She previously assisted Depp in claims against his former lawyer Jake Bloom and his former business manager Joel Mandel.

Today, the hashtag #camillevasquez has more than 980 million impressions on TikTok. A video of her quick objections to Heard’s lead attorney Elaine Bredehoft had nearly 30 million views.

The two-minute TikTok video of her courtroom interruptions with the caption “where did this woman get her degree?” coincided with a 1,820% increase in Google searches for Southwestern Law School, Vasquez’s alma mater, research from the higher education website Erudera shows.

Similarly, thousands of Latina law students have been inspired by Camille Vasquez to continue fighting for their dreams.

“Had to meet Camille Vasquez and tell her what an inspiration she is to so many Latinas!” gushed Carol Dagny (@caritodagny) on TikTok. To which Andrea (@b.andrea111) replied: “As a Latina entering my final year of law school, no one has gotten me as excited to join the field like she has!”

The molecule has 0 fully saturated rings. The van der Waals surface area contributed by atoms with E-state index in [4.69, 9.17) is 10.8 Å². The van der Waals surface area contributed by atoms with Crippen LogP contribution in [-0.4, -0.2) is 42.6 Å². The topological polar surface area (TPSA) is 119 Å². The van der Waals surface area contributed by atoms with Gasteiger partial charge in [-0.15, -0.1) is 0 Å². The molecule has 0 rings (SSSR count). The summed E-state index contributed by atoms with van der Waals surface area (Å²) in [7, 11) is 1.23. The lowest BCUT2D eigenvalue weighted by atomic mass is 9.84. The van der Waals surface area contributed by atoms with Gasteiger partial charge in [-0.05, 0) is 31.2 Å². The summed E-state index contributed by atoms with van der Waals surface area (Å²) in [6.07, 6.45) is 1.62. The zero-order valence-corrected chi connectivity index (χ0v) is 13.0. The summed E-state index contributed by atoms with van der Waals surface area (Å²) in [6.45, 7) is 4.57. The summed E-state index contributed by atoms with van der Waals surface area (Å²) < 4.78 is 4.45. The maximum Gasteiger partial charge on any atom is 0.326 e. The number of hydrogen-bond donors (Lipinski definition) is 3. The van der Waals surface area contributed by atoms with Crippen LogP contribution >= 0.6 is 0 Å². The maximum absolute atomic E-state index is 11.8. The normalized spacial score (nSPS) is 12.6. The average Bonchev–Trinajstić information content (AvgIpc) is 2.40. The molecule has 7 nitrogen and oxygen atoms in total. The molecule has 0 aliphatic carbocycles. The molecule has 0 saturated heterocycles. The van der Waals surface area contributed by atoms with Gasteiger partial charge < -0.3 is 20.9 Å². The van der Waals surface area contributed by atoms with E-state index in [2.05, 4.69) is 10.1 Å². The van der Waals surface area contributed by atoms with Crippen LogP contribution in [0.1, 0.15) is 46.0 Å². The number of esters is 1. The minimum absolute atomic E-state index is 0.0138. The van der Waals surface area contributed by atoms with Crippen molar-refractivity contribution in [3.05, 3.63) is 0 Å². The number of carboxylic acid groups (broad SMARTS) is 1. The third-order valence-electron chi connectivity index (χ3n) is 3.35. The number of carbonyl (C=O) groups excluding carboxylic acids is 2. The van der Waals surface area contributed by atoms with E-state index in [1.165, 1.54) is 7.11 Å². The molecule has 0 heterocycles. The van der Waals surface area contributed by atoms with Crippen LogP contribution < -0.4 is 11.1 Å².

Click here to read the full article on Be Latina.

Abuela’s Counter: How Two Latinas Are Helping People Connect Through Cooking
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cooking co founders of Abuela's Counter

By Be Latina

For many families, the ultimate form of connection happens in the kitchen — the foods, flavors, smells, and traditions that take place around a kitchen counter, are what bring loved ones together across borders and across generations.

That is especially true for immigrants, who often leave everything behind in search of a better life, bringing only their memories, their rituals, and their recipes with them.